ExxonMobil: Profit at the Planet's Expense

It was perhaps mere coincidence that the Intergovernmental Panel on Climate Change (IPCC) released its latest, stark assessment report on the same day ExxonMobil and Shell reported 2006 net earnings—$39.5 billion and $25.4 billion, respectively—that broke all previous corporate profit records. In fact, the two companies’ annual profits since 2004 have been so massive that they now claim the top 5 spots in the all-time corporate profit league. Exxon’s profit more than tripled between 2002 and 2006.

Exxon management is famous for its ruthless efficiency, celebrated on Wall Street as an extraordinary capitalist success story. But the corporation’s success is symbolic of the perpetuation of a fossil fuel-centered economy that threatens to unhinge the planet’s climate system. Fat shareholder returns and a powerful fossil fuel industry is one side of the coin. The other, dark side of the coin is the prospect of coastal areas drowning as sea levels rise, more cities facing a fate like New Orleans, crops withering in worsening drought, people turned into “environmental refugees.”

Charting a different course will of course depend on different priorities, habits, and policies not just in the business sector, but also among governments and citizens. Western countries need to blaze a new trail, demonstrating that economic success and human wellbeing can be attained without frying the planet. Countries like China and India need to avoid Western follies and leap-frog past the technologies of the fossil age.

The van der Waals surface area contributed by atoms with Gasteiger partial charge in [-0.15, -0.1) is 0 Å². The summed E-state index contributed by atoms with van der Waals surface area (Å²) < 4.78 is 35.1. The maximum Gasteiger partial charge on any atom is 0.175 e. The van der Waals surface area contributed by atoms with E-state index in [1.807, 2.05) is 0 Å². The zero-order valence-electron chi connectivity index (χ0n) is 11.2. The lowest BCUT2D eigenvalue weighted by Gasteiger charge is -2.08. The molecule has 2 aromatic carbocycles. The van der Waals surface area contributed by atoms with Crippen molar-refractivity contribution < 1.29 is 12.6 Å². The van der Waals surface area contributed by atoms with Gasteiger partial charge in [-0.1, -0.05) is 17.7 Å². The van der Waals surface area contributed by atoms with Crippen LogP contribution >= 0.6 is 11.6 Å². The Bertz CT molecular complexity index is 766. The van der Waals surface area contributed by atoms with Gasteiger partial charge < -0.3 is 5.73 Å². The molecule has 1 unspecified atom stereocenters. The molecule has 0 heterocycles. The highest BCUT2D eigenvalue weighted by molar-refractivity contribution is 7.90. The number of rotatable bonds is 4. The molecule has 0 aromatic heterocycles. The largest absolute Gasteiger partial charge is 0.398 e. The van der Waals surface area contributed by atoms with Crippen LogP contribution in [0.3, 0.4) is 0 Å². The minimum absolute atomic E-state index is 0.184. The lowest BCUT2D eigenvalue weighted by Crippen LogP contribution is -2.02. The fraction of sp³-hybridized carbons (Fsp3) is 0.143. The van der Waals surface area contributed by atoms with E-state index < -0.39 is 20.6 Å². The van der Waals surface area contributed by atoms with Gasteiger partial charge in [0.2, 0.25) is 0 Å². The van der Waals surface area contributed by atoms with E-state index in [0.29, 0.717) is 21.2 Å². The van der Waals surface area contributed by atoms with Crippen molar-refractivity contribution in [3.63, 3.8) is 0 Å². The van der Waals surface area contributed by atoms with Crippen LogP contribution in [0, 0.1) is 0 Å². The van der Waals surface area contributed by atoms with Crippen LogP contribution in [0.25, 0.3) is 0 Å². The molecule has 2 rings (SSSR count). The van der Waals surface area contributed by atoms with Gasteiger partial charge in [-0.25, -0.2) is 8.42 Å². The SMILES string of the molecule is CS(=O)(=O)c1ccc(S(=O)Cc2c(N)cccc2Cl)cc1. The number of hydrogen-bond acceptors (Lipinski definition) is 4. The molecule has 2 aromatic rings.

But ExxonMobil still seeks to undermine climate consensus. The same day that the IPCC pronounced a more than 90 percent scientific certainty that climate change is due to human actions, the British newspaper The Guardian revealed that an ExxonMobil-funded ideological outfit, the Washington, DC-based American Enterprise Institute, offered scientists and economists $10,000 each for articles that spread doubt about the IPCC report. The fundamentals of climate science are no longer in doubt, but those who profit massively from the current doomsday course have a vested interest in sowing obfuscation--and very deep pockets indeed.

The IPCC report makes it clear that a fundamental change in energy policy is urgent. Even if carbon emissions were to stop overnight, the planet is already on course toward a future marked by climate instability. But continued business as usual invites an even more dramatic degree of disaster vulnerability. It will remain difficult to chalk up any particular disaster event to climate change. But on the whole, many regions and communities of the world will be exposed to more numerous and more ferocious “natural” disasters—particularly if human actions continue to contribute to environmental degradation in other ways, such as deforestation. The cost of Exxon's obfuscation couldn't be any higher.